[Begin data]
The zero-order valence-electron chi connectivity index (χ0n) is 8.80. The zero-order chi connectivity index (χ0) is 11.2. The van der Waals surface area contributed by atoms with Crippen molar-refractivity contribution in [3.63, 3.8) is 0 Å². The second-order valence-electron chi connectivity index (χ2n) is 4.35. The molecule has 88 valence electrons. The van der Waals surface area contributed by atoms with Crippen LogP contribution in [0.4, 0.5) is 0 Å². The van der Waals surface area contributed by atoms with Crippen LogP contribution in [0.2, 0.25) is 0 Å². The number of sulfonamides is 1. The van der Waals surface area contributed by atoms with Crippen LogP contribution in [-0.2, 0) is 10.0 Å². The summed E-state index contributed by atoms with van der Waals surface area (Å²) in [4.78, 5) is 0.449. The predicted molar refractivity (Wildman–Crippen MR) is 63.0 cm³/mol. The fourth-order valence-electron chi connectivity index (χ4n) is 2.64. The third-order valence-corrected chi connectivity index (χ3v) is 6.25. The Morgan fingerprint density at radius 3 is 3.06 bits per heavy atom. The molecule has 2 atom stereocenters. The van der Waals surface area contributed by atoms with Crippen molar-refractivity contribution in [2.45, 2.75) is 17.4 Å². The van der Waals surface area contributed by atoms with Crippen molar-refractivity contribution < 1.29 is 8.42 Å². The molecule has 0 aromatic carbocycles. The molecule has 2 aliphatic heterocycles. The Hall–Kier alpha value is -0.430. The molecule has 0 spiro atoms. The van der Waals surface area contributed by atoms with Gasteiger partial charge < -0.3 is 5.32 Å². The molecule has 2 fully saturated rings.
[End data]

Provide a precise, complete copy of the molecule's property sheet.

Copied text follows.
The zero-order valence-electron chi connectivity index (χ0n) is 8.80. The zero-order chi connectivity index (χ0) is 11.2. The van der Waals surface area contributed by atoms with Crippen molar-refractivity contribution in [3.63, 3.8) is 0 Å². The second-order valence-electron chi connectivity index (χ2n) is 4.35. The molecule has 88 valence electrons. The van der Waals surface area contributed by atoms with Crippen LogP contribution in [0.4, 0.5) is 0 Å². The van der Waals surface area contributed by atoms with Crippen LogP contribution in [0.2, 0.25) is 0 Å². The number of sulfonamides is 1. The van der Waals surface area contributed by atoms with Crippen LogP contribution in [-0.2, 0) is 10.0 Å². The summed E-state index contributed by atoms with van der Waals surface area (Å²) in [4.78, 5) is 0.449. The predicted molar refractivity (Wildman–Crippen MR) is 63.0 cm³/mol. The fourth-order valence-electron chi connectivity index (χ4n) is 2.64. The third-order valence-corrected chi connectivity index (χ3v) is 6.25. The Morgan fingerprint density at radius 3 is 3.06 bits per heavy atom. The molecule has 2 atom stereocenters. The van der Waals surface area contributed by atoms with Crippen molar-refractivity contribution in [2.45, 2.75) is 17.4 Å². The van der Waals surface area contributed by atoms with Crippen molar-refractivity contribution < 1.29 is 8.42 Å². The molecule has 0 aromatic carbocycles. The molecule has 2 aliphatic heterocycles. The Hall–Kier alpha value is -0.430. The molecule has 0 spiro atoms. The van der Waals surface area contributed by atoms with Gasteiger partial charge < -0.3 is 5.32 Å². The molecule has 2 fully saturated rings.